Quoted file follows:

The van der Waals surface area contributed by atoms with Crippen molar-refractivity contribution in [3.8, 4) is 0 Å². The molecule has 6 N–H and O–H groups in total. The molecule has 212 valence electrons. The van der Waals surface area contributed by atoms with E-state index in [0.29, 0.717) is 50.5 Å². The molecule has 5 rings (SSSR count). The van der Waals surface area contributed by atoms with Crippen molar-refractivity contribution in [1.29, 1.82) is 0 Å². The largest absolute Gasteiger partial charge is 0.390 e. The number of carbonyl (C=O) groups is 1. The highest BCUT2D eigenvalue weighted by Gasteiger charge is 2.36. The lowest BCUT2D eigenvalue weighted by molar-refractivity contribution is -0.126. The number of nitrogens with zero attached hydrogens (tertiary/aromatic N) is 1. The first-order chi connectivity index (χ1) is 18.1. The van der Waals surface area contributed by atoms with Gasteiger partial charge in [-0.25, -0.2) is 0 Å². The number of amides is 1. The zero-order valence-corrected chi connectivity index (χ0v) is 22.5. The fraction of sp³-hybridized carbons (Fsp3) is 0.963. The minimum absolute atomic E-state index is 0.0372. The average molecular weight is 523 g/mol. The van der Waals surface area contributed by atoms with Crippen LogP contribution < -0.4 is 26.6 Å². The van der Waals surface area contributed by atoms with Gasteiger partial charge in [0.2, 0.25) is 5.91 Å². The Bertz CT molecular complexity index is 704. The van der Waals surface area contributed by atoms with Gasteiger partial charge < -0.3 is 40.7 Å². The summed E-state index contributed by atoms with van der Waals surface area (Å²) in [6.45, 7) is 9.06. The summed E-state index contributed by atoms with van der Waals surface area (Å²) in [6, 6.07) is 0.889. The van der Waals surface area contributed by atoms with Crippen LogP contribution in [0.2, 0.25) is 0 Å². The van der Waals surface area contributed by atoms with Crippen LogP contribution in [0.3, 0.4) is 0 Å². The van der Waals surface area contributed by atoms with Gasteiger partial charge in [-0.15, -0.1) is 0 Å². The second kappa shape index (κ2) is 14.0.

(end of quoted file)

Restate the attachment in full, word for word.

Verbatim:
The van der Waals surface area contributed by atoms with Crippen molar-refractivity contribution in [3.8, 4) is 0 Å². The molecule has 6 N–H and O–H groups in total. The molecule has 212 valence electrons. The van der Waals surface area contributed by atoms with E-state index in [0.29, 0.717) is 50.5 Å². The molecule has 5 rings (SSSR count). The van der Waals surface area contributed by atoms with Crippen molar-refractivity contribution in [1.29, 1.82) is 0 Å². The largest absolute Gasteiger partial charge is 0.390 e. The number of carbonyl (C=O) groups is 1. The highest BCUT2D eigenvalue weighted by Gasteiger charge is 2.36. The lowest BCUT2D eigenvalue weighted by molar-refractivity contribution is -0.126. The number of nitrogens with zero attached hydrogens (tertiary/aromatic N) is 1. The first-order chi connectivity index (χ1) is 18.1. The van der Waals surface area contributed by atoms with Gasteiger partial charge in [-0.25, -0.2) is 0 Å². The number of amides is 1. The zero-order valence-corrected chi connectivity index (χ0v) is 22.5. The fraction of sp³-hybridized carbons (Fsp3) is 0.963. The minimum absolute atomic E-state index is 0.0372. The average molecular weight is 523 g/mol. The van der Waals surface area contributed by atoms with Crippen LogP contribution < -0.4 is 26.6 Å². The van der Waals surface area contributed by atoms with Gasteiger partial charge in [0.2, 0.25) is 5.91 Å². The Bertz CT molecular complexity index is 704. The van der Waals surface area contributed by atoms with Gasteiger partial charge < -0.3 is 40.7 Å². The summed E-state index contributed by atoms with van der Waals surface area (Å²) in [6.45, 7) is 9.06. The summed E-state index contributed by atoms with van der Waals surface area (Å²) in [6, 6.07) is 0.889. The van der Waals surface area contributed by atoms with Crippen LogP contribution in [0.2, 0.25) is 0 Å². The van der Waals surface area contributed by atoms with Crippen LogP contribution in [0.3, 0.4) is 0 Å². The van der Waals surface area contributed by atoms with Gasteiger partial charge in [-0.15, -0.1) is 0 Å². The second kappa shape index (κ2) is 14.0.